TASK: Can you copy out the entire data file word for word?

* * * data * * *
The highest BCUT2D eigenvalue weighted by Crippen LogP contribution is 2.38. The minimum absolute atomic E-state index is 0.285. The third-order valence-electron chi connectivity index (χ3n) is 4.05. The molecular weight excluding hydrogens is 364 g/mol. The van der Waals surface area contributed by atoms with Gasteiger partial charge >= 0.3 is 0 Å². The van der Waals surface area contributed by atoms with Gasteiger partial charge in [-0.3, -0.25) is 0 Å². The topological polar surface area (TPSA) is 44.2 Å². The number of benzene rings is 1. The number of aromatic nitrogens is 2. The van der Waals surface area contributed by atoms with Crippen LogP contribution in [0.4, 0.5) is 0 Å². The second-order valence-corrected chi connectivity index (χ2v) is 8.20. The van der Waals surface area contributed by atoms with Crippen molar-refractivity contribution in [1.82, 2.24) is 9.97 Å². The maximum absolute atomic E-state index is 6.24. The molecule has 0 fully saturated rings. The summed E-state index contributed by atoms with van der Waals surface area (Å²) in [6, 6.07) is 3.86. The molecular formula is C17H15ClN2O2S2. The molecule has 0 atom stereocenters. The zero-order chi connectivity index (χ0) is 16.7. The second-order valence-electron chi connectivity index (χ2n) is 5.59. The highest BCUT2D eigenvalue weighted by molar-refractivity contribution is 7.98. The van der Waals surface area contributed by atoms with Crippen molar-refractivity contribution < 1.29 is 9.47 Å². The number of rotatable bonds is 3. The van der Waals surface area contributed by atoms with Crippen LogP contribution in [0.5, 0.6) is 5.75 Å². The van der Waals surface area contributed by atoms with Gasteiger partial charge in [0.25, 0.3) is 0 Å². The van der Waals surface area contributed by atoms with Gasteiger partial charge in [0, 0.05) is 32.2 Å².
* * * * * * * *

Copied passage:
The highest BCUT2D eigenvalue weighted by Crippen LogP contribution is 2.38. The minimum absolute atomic E-state index is 0.285. The third-order valence-electron chi connectivity index (χ3n) is 4.05. The molecular weight excluding hydrogens is 364 g/mol. The van der Waals surface area contributed by atoms with Gasteiger partial charge >= 0.3 is 0 Å². The van der Waals surface area contributed by atoms with Gasteiger partial charge in [-0.3, -0.25) is 0 Å². The topological polar surface area (TPSA) is 44.2 Å². The number of benzene rings is 1. The number of aromatic nitrogens is 2. The van der Waals surface area contributed by atoms with Crippen LogP contribution in [0.4, 0.5) is 0 Å². The second-order valence-corrected chi connectivity index (χ2v) is 8.20. The van der Waals surface area contributed by atoms with Crippen molar-refractivity contribution in [1.82, 2.24) is 9.97 Å². The maximum absolute atomic E-state index is 6.24. The molecule has 0 fully saturated rings. The summed E-state index contributed by atoms with van der Waals surface area (Å²) in [6, 6.07) is 3.86. The molecular formula is C17H15ClN2O2S2. The molecule has 0 atom stereocenters. The zero-order chi connectivity index (χ0) is 16.7. The second-order valence-electron chi connectivity index (χ2n) is 5.59. The highest BCUT2D eigenvalue weighted by molar-refractivity contribution is 7.98. The van der Waals surface area contributed by atoms with Crippen molar-refractivity contribution < 1.29 is 9.47 Å². The number of rotatable bonds is 3. The van der Waals surface area contributed by atoms with Crippen LogP contribution in [0.5, 0.6) is 5.75 Å². The van der Waals surface area contributed by atoms with Gasteiger partial charge in [0.25, 0.3) is 0 Å². The van der Waals surface area contributed by atoms with Gasteiger partial charge in [0, 0.05) is 32.2 Å².